In Michigan, for example, election officials said there were no examples of such fraud after Donald Trump Jr.‚ the president’s eldest son, and Jason Miller, one of the his advisers, tweeted about a Breitbart article headlined “Michigan Rejects 846 Mailed Ballots ‘Because the Voter Was Dead.'”
Those ballots were rejected because the voters “died after casting their absentee ballot but before Election Day,” Michigan’s secretary of state said, not because they were cast on behalf of dead people.
“It’s more a policy question than a security question,” Underhill said of whether to count a deceased voter’s ballot that was cast while he or she was alive. “Two well-meaning people can come up with different reasons.”
In practice, however, it’s difficult, if impossible, to separate a deceased voter’s ballot from other ballots once they are processed, election experts say, creating an administrative challenge that Massachusetts election officials said was a primary driver for changing the state’s law.
Under the expanded voting law, clerks were allowed to begin processing ballots as early as nine days before the primary and the general election to help ease the expected flood of mail-in ballots. Nearly half of the 1.7 million ballots from the September primary were cast by mail, for example, and more are likely coming in November, when Secretary of State William F. Galvin said he’s anticipating turnout to top the 2016 election’s record of nearly 3.4 million voters.
Part of that includes plucking mail-in ballots from their envelopes, which have the voters’ identifying information, and combining them with other ballots. The ballots are then sent in bins to the polling places to be counted or are fed into a tabulator or ballot box.
“Because of this commingling and tabulating happening prior to Election Day, there would be no way to retrieve a deceased voter’s ballot once it has been advance processed,” said Debra O’Malley, a spokeswoman for Galvin’s office.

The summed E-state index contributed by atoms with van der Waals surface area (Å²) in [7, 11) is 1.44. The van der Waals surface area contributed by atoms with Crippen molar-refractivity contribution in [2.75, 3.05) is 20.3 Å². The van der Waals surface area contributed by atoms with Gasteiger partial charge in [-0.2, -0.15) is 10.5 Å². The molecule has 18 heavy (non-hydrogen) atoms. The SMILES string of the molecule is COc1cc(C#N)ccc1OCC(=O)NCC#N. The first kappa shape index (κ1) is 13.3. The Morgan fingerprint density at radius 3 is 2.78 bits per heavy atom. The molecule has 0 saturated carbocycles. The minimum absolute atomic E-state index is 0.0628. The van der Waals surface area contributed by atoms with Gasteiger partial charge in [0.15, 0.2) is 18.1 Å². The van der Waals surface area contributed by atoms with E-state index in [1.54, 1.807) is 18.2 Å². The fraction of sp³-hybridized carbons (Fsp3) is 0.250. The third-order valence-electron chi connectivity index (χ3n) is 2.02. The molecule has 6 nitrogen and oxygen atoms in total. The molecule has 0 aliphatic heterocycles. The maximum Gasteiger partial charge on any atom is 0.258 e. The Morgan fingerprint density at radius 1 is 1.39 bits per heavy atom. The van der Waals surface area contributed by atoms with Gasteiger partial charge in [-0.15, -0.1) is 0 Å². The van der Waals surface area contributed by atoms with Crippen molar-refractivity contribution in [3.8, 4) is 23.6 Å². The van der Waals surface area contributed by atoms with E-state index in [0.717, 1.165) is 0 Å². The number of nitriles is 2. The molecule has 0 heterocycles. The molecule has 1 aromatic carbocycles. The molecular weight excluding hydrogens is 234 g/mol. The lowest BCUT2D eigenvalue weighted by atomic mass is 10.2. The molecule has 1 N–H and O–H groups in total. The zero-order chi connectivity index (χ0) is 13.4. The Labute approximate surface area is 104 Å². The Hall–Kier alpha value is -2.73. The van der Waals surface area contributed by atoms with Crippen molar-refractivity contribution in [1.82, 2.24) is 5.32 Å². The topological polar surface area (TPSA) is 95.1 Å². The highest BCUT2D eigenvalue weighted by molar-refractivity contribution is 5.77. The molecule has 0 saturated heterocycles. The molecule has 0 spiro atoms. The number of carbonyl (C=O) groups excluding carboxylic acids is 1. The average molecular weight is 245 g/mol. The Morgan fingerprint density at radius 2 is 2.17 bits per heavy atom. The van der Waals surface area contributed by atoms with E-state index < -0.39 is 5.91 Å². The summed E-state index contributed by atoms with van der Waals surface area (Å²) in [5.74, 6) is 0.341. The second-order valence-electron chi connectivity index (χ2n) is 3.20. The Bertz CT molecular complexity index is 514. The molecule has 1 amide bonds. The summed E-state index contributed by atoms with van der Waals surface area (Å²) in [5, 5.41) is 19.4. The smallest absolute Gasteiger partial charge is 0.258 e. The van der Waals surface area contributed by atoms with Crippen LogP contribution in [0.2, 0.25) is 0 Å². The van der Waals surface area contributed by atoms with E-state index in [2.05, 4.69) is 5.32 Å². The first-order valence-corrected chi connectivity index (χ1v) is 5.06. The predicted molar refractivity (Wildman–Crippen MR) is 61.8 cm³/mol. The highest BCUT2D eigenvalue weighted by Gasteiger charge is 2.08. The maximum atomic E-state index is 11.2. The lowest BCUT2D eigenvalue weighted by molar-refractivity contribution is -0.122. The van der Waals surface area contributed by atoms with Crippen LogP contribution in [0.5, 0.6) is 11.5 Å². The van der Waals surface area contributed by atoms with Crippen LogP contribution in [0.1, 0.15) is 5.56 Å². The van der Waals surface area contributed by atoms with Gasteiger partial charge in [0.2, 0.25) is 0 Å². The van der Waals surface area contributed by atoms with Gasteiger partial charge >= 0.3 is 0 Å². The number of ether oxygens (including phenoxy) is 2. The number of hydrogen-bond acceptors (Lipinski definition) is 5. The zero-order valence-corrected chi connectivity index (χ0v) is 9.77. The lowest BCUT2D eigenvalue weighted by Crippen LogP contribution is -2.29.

That also makes it difficult to determine how many ballots from deceased voters were counted in the September primary. While local officials report to the state the number of ballots they reject because a voter is deceased, they are not required to notify Galvin’s office of ones cast before a person died, but counted afterward.
“It should be a small number,” O’Malley said.
Even with the relaxed rules, state data show that local clerks still rejected 44 early or absentee ballots because the voter was deceased, a similar number to in 2018 (when 45 were rejected) and less than in 2016 (when there 79.) It’s also a fraction of the nearly 18,000 total ballots rejected in the state primary.
O’Malley said state officials haven’t received any reports or “suspicions” of potential fraud, including a person trying to illegally cast a ballot for someone who had died. And that dozens of ballots were rejected under the new rules, she said, is “a good demonstration of the checks in place to prevent that from happening.”
In Salem, where three deceased voters’ ballots were rejected, the residents had in February requested absentee ballots for this year’s elections before each dying in April. That included a husband and wife who died three days apart, Simons said. The couple, both in their 80′s, had been married for 65 years, according to their obituaries, which said they each died from a “brief illness” but didn’t specify if it was COVID-19.
But with City Hall closed to the public and the clerk’s office working with limited staff amid the pandemic, the voter records weren’t updated before the city fanned out absentee ballots in August for the Sept. 1 primary, Simons said. It wasn’t until afterward that staff became aware they had died and disqualified the ballots proactively.
“It’s not as if someone [else] voted their ballot,” she said.